The message this morning at Christian Challenge was all about worship. It was really good… and it is making me re-think a couple of things.
I came out of a manipulative church where people were judged by externals. Worship & altar ministry were super-emotional, super-hyped-up experiences. It wasn’t unusual for the leaders to ‘whip things up’ and give directions during the worship time. (For example, when they say stuff like “Everyone raise your hands,” “Let me hear you shout,” or “Get out into the aisles and dance.”) In a manipulative church, if you didn’t follow the directions, look happy enough, shout loud enough, jump high enough, etc, you were in rebellion or (at least) on a lower level spiritually than those who did. So now, even when the direction given isn’t nearly as extreme and the environment isn’t nearly as judgmental, there’s a part of me that gets very defensive / suspicious whenever any directions like that are given. I just cringe.
But I’m not in a place like that now. I trust my pastor, and I know that he wouldn’t try to manipulate our emotions. Yet I have to admit that this morning when he taught about worship, I was still a little uncomfortable when he told the congregation to lift our hands. I understood that he was giving more of a gentle suggestion than a judgmental direction (he even said, “if you’re comfortable, lift your hands…”), but it still felt a little awkward to me at first. I hesitated, but I did lift my hands — and even tho I was “following directions,” it was also an appropriate response in that situation (singing about surrender) and it wound up being a positive thing. When I began to participate physically (by lifting my hands), it helped me focus on what I was doing and why… and the worship was actually more real to me.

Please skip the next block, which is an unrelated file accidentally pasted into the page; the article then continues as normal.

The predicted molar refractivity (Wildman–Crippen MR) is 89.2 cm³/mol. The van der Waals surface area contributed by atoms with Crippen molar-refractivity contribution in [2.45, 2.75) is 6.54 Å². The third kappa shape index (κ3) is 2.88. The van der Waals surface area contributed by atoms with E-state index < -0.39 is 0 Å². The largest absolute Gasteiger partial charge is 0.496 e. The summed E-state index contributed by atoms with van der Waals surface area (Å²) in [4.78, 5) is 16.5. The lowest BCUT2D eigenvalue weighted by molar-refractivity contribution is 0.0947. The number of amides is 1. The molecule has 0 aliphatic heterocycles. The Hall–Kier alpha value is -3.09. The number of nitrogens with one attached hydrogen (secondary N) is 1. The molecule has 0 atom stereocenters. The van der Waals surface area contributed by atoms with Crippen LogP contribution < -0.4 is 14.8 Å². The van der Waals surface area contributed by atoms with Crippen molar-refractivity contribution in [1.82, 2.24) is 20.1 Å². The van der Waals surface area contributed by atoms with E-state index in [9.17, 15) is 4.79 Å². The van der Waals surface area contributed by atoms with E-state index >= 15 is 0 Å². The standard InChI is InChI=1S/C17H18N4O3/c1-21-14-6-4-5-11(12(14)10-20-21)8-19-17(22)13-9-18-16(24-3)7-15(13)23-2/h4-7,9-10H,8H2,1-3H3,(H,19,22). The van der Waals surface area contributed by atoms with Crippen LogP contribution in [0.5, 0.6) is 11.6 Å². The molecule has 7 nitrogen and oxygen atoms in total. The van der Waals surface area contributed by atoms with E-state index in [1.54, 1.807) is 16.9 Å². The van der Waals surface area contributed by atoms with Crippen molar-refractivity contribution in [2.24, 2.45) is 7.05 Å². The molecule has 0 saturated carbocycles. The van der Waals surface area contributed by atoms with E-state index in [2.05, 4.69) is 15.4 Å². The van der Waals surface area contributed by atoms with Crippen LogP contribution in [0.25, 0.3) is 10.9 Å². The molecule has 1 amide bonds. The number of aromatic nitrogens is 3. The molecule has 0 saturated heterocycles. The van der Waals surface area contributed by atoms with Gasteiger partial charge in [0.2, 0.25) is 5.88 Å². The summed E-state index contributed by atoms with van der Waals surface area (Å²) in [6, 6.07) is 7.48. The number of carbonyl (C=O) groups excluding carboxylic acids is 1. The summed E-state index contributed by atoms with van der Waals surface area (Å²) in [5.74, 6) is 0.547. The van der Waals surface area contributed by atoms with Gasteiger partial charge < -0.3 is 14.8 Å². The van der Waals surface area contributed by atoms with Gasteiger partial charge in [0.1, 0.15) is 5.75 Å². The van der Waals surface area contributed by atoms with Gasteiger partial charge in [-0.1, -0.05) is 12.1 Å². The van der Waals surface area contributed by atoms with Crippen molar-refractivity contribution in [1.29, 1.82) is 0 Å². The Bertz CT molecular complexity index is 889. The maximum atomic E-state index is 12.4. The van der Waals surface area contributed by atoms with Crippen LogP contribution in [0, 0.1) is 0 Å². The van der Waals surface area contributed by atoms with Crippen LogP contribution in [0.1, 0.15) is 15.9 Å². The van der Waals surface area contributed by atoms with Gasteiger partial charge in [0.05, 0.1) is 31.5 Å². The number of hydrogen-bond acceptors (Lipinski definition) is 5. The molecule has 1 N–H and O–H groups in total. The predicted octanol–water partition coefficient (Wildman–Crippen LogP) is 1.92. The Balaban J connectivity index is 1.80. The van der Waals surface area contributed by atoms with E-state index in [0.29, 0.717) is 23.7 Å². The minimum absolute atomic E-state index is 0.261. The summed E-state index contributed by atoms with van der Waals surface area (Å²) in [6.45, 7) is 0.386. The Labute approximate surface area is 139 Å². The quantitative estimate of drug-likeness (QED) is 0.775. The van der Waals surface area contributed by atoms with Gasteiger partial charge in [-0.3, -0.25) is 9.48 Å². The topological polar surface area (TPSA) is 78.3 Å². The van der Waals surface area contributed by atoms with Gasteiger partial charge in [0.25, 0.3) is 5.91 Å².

So why was this morning “real” while many past experiences seemed so plastic and fake?
First… I think the teaching helped. Everyone comes to church with their own concept of what “good worship” should look like. Those ideas are colored by past experience and style preferences… things that usually have nothing at all to do with the true definition of worship. Clearing out all that clutter helps a lot. To be perfectly honest, the style of worship at my church is not my first preference… and sometimes I have used that as an excuse to be more of an observer than a participant. The message this morning challenged that mindset.
Second… I truly understood that while I was being challenged to do some specific things, there would be no penalty for NOT doing them. If I had just stood there and NOT raised my hands, NOT clapped – even if I didn’t sing a single note – there would be no disapproving glances or warnings that I needed to shape up. It is much easier be genuine when you know you’re not being judged… and worship should never be about putting on a show for someone else’s benefit. It’s about you & God.
Third… there is a difference between giving advice and making demands. Because I’ve had bad experiences in the past, I tend to see all worship-related direction as a demand… but now I’m learning to see it more like advice or encouragement. And I say “learning” because I know that I still have a long way to go
And there’s still plenty more for me to chew on from this morning There might be another blog post coming…